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Tuesday, 25 June, 2002, 22:27 GMT 23:27 UK
Arab states welcome Bush speech
Dominique de Villepin and Egyptian President Hosni Mubarak
President Mubarak (r) with the French foreign minister
Arab governments have given a broadly favourable response to President Bush's blueprint for peace in the Middle East.

Egyptian President Hosni Mubarak, described the speech as balanced.

He did not appear to accept the widely-held view that it implicitly called for Yasser Arafat to be replaced - although Mr Bush did not refer to the Palestinian leader by name.

An early international conference... is more than ever necessary

EU foreign policy chief Javier Solana
"I do not see in this speech the removal of Arafat, but a demand for reforms of the Palestinian Authority and the formation of a new administration," Mr Mubarak said.

He added that Egypt was willing to help restructure Palestinian institutions.

Jordan's Government issued a statement welcoming Mr Bush's speech, and saying Amman was ready to work with Washington to end the Israeli-Arab conflict.

And Arab League Secretary General Amr Moussa said Mr Bush's proposals deserved careful consideration.

In the rest of the world, reactions to the speech have been mixed.

Iran said it was a repetition of Washington's "hard-line and one-sided" position towards the Middle East.

Yasser Arafat
Yasser Arafat has support in the Arab world
The European Union, for its part, welcomed the speech as a sign of renewed American engagement in the Middle East.

EU foreign policy chief Javier Solana said an international conference on the Middle East was "more than ever necessary".

However, in a carefully worded statement, Mr Solana avoided any explicit reference to Mr Arafat.

German Foreign Minister Joschka Fischer praised Mr Bush for making a "clear commitment" to peace in the region.

Mr Fischer made no direct reference to Mr Arafat either, but said: "The Palestinian people alone will decide who is their legitimate leader."

French Foreign Minister Dominique de Villepin - who met the Palestinian leader in Ramallah on Tuesday - has said Mr Bush's announcement "converges with the aims of France and the European Union".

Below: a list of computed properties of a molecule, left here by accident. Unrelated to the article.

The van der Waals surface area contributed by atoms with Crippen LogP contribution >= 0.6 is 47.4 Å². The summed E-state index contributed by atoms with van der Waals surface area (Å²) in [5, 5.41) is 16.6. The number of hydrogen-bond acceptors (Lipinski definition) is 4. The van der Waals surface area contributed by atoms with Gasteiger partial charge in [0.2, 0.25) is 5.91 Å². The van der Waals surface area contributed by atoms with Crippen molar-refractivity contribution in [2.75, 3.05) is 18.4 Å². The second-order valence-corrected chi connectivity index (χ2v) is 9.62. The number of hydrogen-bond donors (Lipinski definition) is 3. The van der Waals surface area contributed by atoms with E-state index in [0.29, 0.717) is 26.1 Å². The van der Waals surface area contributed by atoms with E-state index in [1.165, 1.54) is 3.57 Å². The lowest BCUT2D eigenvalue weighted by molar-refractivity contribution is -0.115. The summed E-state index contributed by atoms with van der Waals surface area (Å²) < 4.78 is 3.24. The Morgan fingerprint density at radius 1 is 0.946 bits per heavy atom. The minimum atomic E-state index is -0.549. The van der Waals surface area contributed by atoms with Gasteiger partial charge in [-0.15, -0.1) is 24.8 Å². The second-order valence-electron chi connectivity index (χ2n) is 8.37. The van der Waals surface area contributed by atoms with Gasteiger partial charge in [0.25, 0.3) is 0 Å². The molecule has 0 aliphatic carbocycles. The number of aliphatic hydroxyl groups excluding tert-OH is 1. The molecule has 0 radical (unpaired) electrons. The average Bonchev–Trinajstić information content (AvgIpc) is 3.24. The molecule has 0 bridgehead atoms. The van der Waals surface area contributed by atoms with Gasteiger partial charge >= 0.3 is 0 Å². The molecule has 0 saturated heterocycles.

But he added that it "was up to the Palestinians to choose their own leaders".

In Japan, Foreign Minister Yoriko Kawaguchi welcomed Mr Bush's plans for elections and a provisional Palestinian state - adding that "Palestinian people should decide on their own" who their leader is.

In Beijing, Chinese foreign ministry spokesman Liu Jianchao welcomed "the efforts by the US presidents to promote peace" - but said Mr Arafat's status as an elected leader was "an internationally recognised fact".

United Nations Secretary General Kofi Annan praised Mr Bush's vision of a Palestinian state side by side with a secure Israel.

However he too said Mr Arafat was a legitimate leader.

"President Arafat was chosen freely by the Palestinian people in elections that were widely welcomed by the international community in 1996," Mr Annan's spokesman Fred Eckhard said.

"He remains their leader and it will be up to them to decide through fresh elections already announced who will lead them in the future."

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See also:

25 Jun 02 | Middle East
25 Jun 02 | Middle East
24 Jun 02 | Middle East
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21 Jun 02 | Middle East
20 Jun 02 | Middle East
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